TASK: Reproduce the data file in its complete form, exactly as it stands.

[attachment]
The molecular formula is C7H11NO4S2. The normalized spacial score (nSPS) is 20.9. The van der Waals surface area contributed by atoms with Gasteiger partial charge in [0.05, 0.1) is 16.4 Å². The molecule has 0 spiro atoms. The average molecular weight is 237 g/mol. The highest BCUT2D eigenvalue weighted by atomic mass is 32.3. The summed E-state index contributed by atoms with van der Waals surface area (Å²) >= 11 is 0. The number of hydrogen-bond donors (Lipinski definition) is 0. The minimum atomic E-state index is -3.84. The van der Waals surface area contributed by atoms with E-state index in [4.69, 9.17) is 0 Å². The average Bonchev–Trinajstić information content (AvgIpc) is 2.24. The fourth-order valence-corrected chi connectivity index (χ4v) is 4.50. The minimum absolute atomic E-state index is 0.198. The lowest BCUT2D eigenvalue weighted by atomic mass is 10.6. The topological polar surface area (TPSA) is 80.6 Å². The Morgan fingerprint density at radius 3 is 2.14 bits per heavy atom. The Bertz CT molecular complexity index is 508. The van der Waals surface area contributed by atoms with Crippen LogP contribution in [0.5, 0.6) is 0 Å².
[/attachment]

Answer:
The molecular formula is C7H11NO4S2. The normalized spacial score (nSPS) is 20.9. The van der Waals surface area contributed by atoms with Gasteiger partial charge in [0.05, 0.1) is 16.4 Å². The molecule has 0 spiro atoms. The average molecular weight is 237 g/mol. The highest BCUT2D eigenvalue weighted by atomic mass is 32.3. The summed E-state index contributed by atoms with van der Waals surface area (Å²) >= 11 is 0. The number of hydrogen-bond donors (Lipinski definition) is 0. The minimum atomic E-state index is -3.84. The van der Waals surface area contributed by atoms with E-state index in [4.69, 9.17) is 0 Å². The average Bonchev–Trinajstić information content (AvgIpc) is 2.24. The fourth-order valence-corrected chi connectivity index (χ4v) is 4.50. The minimum absolute atomic E-state index is 0.198. The lowest BCUT2D eigenvalue weighted by atomic mass is 10.6. The topological polar surface area (TPSA) is 80.6 Å². The Morgan fingerprint density at radius 3 is 2.14 bits per heavy atom. The Bertz CT molecular complexity index is 508. The van der Waals surface area contributed by atoms with Crippen LogP contribution in [0.5, 0.6) is 0 Å².